Officials rename 28 places in Wisconsin that had names derogatory to Indigenous women. Here's where they are.

Frank Vaisvilas
Green Bay Press-Gazette

GREEN BAY - Federal officials on Thursday voted on the final names for more than two dozen places in Wisconsin where previous names for them were considered derogatory to Indigenous people.

The places had used the term “sq--w,” which has been historically used as an offensive, ethnic, racial and sexist slur for Indigenous women.

The effort to change the names across the country was led by U.S. Department of the Interior Secretary Deb Haaland, the first Indigenous woman to hold the position.

“I feel a deep obligation to use my platform to ensure that our public lands and waters are accessible and welcoming," Haaland said in a statement. "That starts with removing racist and derogatory names that have graced federal locations for far too long. Together, we are showing why representation matters and charting a path for an inclusive America.”

FILE - U.S. Secretary of the Interior Deb Haaland speaks after signing the agreement for the Navajo federal reserved water rights settlement at Monument Valley, Utah on Friday, May 27. Haaland has tested positive for COVID-19 on Wednesday, June 1, 2022 and has mild symptoms.

Nearly 650 names are being changed nationwide.

The DOI worked with the Wisconsin Department of Natural Resources in identifying the places and collecting replacement name suggestions from the public and tribal nations.

Tribal leaders in Wisconsin had applauded the efforts.

“It’s been long overdue,” said Brandon Yellowbird-Stevens, vice chairman of the Oneida Nation, about the name changes. “It took the first Native American woman as secretary of the Interior for this to happen. It’s mind-blowing. … The secretary of the Interior shouldn’t have to waste her time changing derogatory terms.”

One of the name changes occurred on the Menominee Reservation, where there was a stream named Sq--w Creek, which has now been renamed to Neopit Creek.

“I never even realized those names existed on our reservation,” said Menominee Nation Chairman Ron Corn Sr. “Had we known, we might’ve done something prior to this. … It’s kind of like the (Indigenous-based) school mascots. They’re designed to make Natives feel ‘less than’ and the dominant society superior.”

The new names are effective immediately for federal use, but the public may continue to propose name changes for any feature through the regular Board on Geographic Names process.

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The renaming effort involved officials considering multiple name suggestions for the same feature, inconsistent spelling of certain Indigenous language names and features that cross tribal, federal and state jurisdictions.

The renaming effort is not stopping with “sq--w.”

“The DNR is preparing for the second round of the federal process and gathering other geographic names in the state that are derogatory,” said Kris Goodwill, tribal liaison for the Wisconsin Department of Natural Resources.

Goodwill cited one example of a different offensive name that she finds appalling and that officials will be working to change: Halfbreed Rapids, a river in Oneida County.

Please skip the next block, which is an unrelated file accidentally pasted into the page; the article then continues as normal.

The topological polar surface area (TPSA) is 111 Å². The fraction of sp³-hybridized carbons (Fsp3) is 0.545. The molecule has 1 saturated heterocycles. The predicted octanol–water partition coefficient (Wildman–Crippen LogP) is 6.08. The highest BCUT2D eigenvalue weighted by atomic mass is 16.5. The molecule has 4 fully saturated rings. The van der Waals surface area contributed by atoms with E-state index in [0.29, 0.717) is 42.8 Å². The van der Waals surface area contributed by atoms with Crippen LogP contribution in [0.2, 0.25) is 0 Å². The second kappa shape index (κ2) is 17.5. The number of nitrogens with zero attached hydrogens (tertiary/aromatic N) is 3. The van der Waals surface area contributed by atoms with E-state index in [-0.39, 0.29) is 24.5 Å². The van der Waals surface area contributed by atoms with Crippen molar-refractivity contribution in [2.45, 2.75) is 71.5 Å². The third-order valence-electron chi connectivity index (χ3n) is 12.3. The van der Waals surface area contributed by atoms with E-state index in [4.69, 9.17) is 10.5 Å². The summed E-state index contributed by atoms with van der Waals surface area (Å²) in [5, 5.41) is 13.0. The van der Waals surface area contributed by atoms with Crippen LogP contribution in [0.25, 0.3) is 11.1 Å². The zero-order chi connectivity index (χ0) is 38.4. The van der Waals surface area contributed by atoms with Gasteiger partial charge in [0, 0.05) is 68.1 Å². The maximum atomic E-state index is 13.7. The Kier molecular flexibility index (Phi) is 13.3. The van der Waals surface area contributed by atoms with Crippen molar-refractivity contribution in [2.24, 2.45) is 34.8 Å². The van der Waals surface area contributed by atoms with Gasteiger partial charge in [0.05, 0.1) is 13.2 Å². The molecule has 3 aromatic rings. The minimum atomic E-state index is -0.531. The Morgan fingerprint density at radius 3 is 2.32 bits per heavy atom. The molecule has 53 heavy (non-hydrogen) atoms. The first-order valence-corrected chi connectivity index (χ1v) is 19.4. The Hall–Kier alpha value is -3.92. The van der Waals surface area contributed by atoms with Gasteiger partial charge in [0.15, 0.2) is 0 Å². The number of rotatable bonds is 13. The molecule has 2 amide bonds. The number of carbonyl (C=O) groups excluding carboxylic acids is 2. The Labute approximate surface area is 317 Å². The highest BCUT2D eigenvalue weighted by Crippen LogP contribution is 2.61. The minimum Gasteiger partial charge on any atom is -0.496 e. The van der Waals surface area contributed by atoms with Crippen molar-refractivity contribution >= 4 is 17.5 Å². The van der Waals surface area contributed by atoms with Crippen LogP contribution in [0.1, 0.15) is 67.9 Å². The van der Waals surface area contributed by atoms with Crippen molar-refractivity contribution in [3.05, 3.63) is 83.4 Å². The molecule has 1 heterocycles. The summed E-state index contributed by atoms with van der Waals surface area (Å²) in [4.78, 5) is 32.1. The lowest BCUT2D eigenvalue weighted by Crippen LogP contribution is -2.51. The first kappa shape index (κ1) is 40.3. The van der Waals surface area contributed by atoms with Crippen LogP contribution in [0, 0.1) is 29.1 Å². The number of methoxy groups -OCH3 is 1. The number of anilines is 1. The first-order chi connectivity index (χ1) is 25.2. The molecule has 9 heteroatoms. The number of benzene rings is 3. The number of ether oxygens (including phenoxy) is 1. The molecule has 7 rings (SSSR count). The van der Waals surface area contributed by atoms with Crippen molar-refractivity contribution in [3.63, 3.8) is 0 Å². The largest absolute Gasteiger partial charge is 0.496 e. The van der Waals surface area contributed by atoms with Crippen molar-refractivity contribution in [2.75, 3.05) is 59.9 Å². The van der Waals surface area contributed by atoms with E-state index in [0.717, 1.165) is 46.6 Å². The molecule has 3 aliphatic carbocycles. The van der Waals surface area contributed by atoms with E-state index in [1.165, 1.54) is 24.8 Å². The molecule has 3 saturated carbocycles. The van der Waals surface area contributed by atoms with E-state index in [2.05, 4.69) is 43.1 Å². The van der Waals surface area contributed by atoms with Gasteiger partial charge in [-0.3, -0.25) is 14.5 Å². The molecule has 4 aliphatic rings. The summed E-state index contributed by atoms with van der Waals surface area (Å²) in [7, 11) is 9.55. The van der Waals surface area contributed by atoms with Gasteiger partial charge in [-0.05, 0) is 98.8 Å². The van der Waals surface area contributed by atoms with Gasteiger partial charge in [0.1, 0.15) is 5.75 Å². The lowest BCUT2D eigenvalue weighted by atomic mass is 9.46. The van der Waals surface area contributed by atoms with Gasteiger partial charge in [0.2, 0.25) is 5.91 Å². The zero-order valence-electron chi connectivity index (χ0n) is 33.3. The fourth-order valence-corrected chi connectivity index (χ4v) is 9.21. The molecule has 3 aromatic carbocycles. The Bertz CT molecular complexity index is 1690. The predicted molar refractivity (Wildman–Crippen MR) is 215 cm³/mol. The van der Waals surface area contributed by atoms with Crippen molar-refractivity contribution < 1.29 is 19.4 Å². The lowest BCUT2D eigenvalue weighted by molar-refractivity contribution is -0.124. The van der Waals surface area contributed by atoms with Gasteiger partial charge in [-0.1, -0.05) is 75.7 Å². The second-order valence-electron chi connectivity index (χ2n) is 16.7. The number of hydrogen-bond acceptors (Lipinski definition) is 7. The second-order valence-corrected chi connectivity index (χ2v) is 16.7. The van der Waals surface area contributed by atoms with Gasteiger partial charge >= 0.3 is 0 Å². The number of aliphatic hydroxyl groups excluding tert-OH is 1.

Here is a list of the new names:

1. Little Sq--w Lake

  • Location: Oconto County, between Suring and Coleman
  • New name: Marl Lake

2. Sq--w Lake

  • Location: Outagamie County, between Appleton and Fremont
  • New name: Lake Jerome

3. Sq--w Creek

  • Location: Menominee County, just north of Neopit
  • New name: Neopit Creek

4. Sq--w Island

  • Location: Door County, near Little Sturgeon, west of Sturgeon Bay
  • New name: Keyes Island

5. Sq--w Creek

  • Location: Ashland County
  • New name: Wazhashki-ziibiins

6. Sq--w Point

  • Location: Bayfield County
  • New name: Siskiwit Point

7. Sq--w Creek

  • Location: Bayfield County
  • New name: Mawikwe Creek

8. Sq--w Creek

  • Location: Forest County
  • New name: Nigig Ziibins

9. Sq--w Creek

  • Location: Jackson County
  • New name: Hawk Creek

10. Sq--w Mound

  • Location: Jackson County
  • New name: Levis Mound

11. Sq--w Mound Flowage

  • Location: Jackson County
  • New name: Levis Mound Flowage

12. Sq--w Creek

  • Location: Langlade County
  • New name: Augustyn Creek

13. Sq--w Lake

  • Location: Langlade County
  • New name: East Lake

14. Sq--w Creek

  • Location: Lincoln County
  • New name: Hilts Creek

15. Sq--w Lake

  • Location: Lincoln County
  • New name: Wisconsin Lake

16. Sq--w Creek

  • Location: Lincoln and Price counties
  • New name: Spirit Creek

17. Sq--w Creek

  • Location: Marathon and Wood counties
  • New name: McMillan Creek

18. Sq--w Creek

  • Location: Marinette County
  • New name: Ten Creek

19. Sq--w Lake

  • Location: Marinette County
  • New name: Makwa Lake

20. Sq--w Creek

  • Location: Price County
  • New name: Aabajijiwani-ziibiinsing

21. Sq--w Creek Flowage 6

  • Location: Price County
  • New name: Aabajijiwang Flowage

22. Sq--w Bay

  • Location: Sawyer County
  • New name: Heron Bay

23. Sq--w Lake

  • Location: St. Croix County
  • New name: Apple Lake

24. White Sq--w Lake

  • Location: Vilas County
  • New name: Siphon Lake

25. Sq--w Lake

  • Location: Waushara County
  • New name: Shikaakwa Lake

26. Sq--w Lake

  • Location: Oconto County
  • New name: Messenger Lake

27. South Sq--w Creek

  • Location: Marathon and Wood counties
  • New name: South McMillan Creek

28. Lower Sq--w Creek Flowage

  • Location: Price County
  • New name: Lower Aabajijiwang Flowage

Frank Vaisvilas is a Report For America corps member based at the Green Bay Press-Gazette covering Native American issues in Wisconsin. He can be reached at 815-260-2262 or, or on Twitter at @vaisvilas_frank. Please consider supporting journalism that informs our democracy with a tax-deductible gift to this reporting effort at